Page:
The impact of quality management practices on performance and competitive advantage

by Barbara B Flynn, Roger O Schroeder, Sadao Sakakibara
Decision Sciences ()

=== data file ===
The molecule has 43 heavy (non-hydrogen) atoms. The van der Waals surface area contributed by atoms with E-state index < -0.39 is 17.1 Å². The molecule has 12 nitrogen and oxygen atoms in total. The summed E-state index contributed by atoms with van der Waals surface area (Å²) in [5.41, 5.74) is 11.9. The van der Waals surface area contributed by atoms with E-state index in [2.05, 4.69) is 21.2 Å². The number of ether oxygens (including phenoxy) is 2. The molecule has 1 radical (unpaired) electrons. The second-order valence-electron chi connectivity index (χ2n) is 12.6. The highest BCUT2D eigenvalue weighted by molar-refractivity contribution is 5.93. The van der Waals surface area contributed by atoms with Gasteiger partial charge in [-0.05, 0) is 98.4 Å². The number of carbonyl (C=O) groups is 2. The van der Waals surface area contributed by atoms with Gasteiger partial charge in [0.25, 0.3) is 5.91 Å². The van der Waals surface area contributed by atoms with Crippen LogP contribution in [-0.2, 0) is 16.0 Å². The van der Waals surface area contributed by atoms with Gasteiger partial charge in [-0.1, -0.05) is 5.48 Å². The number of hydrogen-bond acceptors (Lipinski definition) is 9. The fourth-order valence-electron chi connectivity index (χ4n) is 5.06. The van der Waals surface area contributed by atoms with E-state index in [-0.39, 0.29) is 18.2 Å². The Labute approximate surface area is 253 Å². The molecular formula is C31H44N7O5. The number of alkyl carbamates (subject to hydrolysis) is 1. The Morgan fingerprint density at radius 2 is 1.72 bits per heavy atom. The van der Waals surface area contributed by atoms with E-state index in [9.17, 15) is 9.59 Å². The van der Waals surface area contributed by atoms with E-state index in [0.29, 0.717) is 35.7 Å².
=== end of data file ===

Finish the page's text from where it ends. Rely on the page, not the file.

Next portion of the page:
As decision makers become more involved in implementing Total Quality Management, questions are raised about which management practices should be emphasized. In this exploratory investigation of the relationship of specific quality management practices to quality performance, a framework was constructed. It focuses on both core quality management practices and on the infrastructure that creates an environment supportive of their use. In addition, it incorporates two measures of quality performance and their role in establishing and sustaining a competitive advantage. Path analysis was used to test the proposed model, with multiple regression analysis determining the path coefficients, which were decomposed into their various effects. Weak linkages were eliminated. The trimmed model indicated that perceived quality market outcomes were primarily related to statistical control/feedback and the product design process, while the internal measure of percent that passed final inspection without requiring rework was strongly related to process flow management and to statistical control/feedback, to a lesser extent. Both measures of quality performance were related to competitive advantage. Important infrastructure components included top management support and workforce management. Supplier relationships and work attitudes were also related to some of the core quality practices and quality performance measures. The results were interpreted in light of Hill's concept of order winners and order qualifiers and Garvin's eight dimensions of quality. They indicate that different core quality management practices lead to success in different dimensions of quality, and that those dimensions function differently as order winners and order qualifiers. [ABSTRACT FROM AUTHOR] Copyright of Decision Sciences is the property of Wiley-Blackwell and its content may not be copied or emailed to multiple sites or posted to a listserv without the copyright holder's express written permission. However, users may print, download, or email articles for individual use. This abstract may be abridged. No warranty is given about the accuracy of the copy. Users should refer to the original published version of the material for the full abstract. (Copyright applies to all Abstracts.)

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